7 trends that shaped the workplace in 2021

As clichéd as it may sound, it cannot be denied that 2020 and 2021 completely upset all business models, priorities and plans as organisations were forced to navigate a rapidly changing business environment. From managing work from home/remote locations to marketing methods and hiring techniques, almost every practice has been overhauled. Certain changes appear to be here to stay. And from where we’re standing now, 2022 doesn’t look very different. Only time will tell whether this will finally be the year of stability or one of continued transitions.

7 trends that shaped the workplace in 2021

Here’s a look at some of the workspace trends that marked 2021 and are very likely to continue in 2022.

1. Productivity, remote work and tools

The hybrid work model appears to be here to stay. It is already transforming the business world and affecting the global economy.

  • The pandemic has increased the size of the remote workforce many times over, and flexibility now extends to flexibility in time too. With the change in outlook, employees are becoming more empowered and are demanding flexibility. Organisations are responding favourably too. This has created new work opportunities for many.
  • With remote work becoming so big, developments in technology are booming, both in terms of business as well as tools. Better cameras, sound equipment, video tools and connectivity tools are being designed and manufactured at a fast pace.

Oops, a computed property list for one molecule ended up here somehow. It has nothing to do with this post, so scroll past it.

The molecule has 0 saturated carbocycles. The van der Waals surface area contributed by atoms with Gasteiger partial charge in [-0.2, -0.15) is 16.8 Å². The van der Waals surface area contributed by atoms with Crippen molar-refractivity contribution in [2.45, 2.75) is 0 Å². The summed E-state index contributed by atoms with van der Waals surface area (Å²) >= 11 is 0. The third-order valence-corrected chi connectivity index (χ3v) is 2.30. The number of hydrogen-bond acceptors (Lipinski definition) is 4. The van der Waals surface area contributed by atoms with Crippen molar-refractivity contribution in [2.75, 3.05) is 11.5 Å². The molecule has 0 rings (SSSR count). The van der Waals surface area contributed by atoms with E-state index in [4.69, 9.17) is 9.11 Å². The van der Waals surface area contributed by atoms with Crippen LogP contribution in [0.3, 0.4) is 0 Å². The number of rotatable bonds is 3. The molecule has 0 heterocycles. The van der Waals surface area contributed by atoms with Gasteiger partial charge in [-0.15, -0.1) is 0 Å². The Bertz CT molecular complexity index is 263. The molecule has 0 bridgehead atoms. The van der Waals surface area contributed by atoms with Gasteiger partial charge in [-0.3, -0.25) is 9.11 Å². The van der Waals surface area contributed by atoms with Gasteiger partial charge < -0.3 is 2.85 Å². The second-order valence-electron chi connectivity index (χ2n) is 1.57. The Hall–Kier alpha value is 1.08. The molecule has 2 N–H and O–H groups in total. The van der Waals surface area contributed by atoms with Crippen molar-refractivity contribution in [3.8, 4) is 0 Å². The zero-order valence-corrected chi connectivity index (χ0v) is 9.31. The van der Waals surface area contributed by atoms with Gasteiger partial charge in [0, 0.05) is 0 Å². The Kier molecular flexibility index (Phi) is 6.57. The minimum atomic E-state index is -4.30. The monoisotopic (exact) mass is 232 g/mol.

• Although a hybrid work model is feasible for many industries, it obviously cannot work for frontline workers in healthcare, public service, transport, security and retail, to name a few. However, the tools they use to collaborate and provide better services have become virtual in many cases. Online consultations in healthcare is an example.
  • A Microsoft survey found that while employees appreciated the flexibility offered by remote work, they craved in-person time with their team too. In fact, Glint data shows that about 81 per cent of employees prefer to work remotely at least half of the time, and with a team at the office the rest of the time.
  • It has been widely reported that overall employee productivity increased during the pandemic. However, employees are known to have sometimes felt demotivated and stressed. Mental health concerns of employees can no longer be swept under the carpet.